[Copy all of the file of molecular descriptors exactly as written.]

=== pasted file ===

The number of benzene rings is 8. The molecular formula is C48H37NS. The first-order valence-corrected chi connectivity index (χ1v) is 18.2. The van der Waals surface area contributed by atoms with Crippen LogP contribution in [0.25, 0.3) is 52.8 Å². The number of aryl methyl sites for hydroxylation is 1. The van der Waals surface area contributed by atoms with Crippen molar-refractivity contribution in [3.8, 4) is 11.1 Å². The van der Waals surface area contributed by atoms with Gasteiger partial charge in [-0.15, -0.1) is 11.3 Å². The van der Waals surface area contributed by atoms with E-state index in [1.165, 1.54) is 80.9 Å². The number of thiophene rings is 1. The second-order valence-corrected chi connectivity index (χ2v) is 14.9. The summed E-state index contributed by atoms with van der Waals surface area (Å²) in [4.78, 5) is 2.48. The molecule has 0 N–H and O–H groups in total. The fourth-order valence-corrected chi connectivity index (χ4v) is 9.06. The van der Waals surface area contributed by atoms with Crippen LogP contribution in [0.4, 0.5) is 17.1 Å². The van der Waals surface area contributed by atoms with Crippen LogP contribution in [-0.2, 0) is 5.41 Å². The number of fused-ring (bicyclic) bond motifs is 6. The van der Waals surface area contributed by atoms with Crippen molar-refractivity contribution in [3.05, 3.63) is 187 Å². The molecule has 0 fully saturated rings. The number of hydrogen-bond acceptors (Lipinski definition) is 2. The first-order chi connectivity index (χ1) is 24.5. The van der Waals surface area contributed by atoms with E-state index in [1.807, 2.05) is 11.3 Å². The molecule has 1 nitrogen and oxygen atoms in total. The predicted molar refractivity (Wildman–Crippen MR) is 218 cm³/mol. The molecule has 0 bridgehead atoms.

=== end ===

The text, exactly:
The number of benzene rings is 8. The molecular formula is C48H37NS. The first-order valence-corrected chi connectivity index (χ1v) is 18.2. The van der Waals surface area contributed by atoms with Crippen LogP contribution in [0.25, 0.3) is 52.8 Å². The number of aryl methyl sites for hydroxylation is 1. The van der Waals surface area contributed by atoms with Crippen molar-refractivity contribution in [3.8, 4) is 11.1 Å². The van der Waals surface area contributed by atoms with Gasteiger partial charge in [-0.15, -0.1) is 11.3 Å². The van der Waals surface area contributed by atoms with E-state index in [1.165, 1.54) is 80.9 Å². The number of thiophene rings is 1. The second-order valence-corrected chi connectivity index (χ2v) is 14.9. The summed E-state index contributed by atoms with van der Waals surface area (Å²) in [4.78, 5) is 2.48. The molecule has 0 N–H and O–H groups in total. The fourth-order valence-corrected chi connectivity index (χ4v) is 9.06. The van der Waals surface area contributed by atoms with Crippen LogP contribution in [0.4, 0.5) is 17.1 Å². The van der Waals surface area contributed by atoms with Crippen LogP contribution in [-0.2, 0) is 5.41 Å². The number of fused-ring (bicyclic) bond motifs is 6. The van der Waals surface area contributed by atoms with Crippen molar-refractivity contribution in [3.05, 3.63) is 187 Å². The molecule has 0 fully saturated rings. The number of hydrogen-bond acceptors (Lipinski definition) is 2. The first-order chi connectivity index (χ1) is 24.5. The van der Waals surface area contributed by atoms with E-state index in [1.807, 2.05) is 11.3 Å². The molecule has 1 nitrogen and oxygen atoms in total. The predicted molar refractivity (Wildman–Crippen MR) is 218 cm³/mol. The molecule has 0 bridgehead atoms.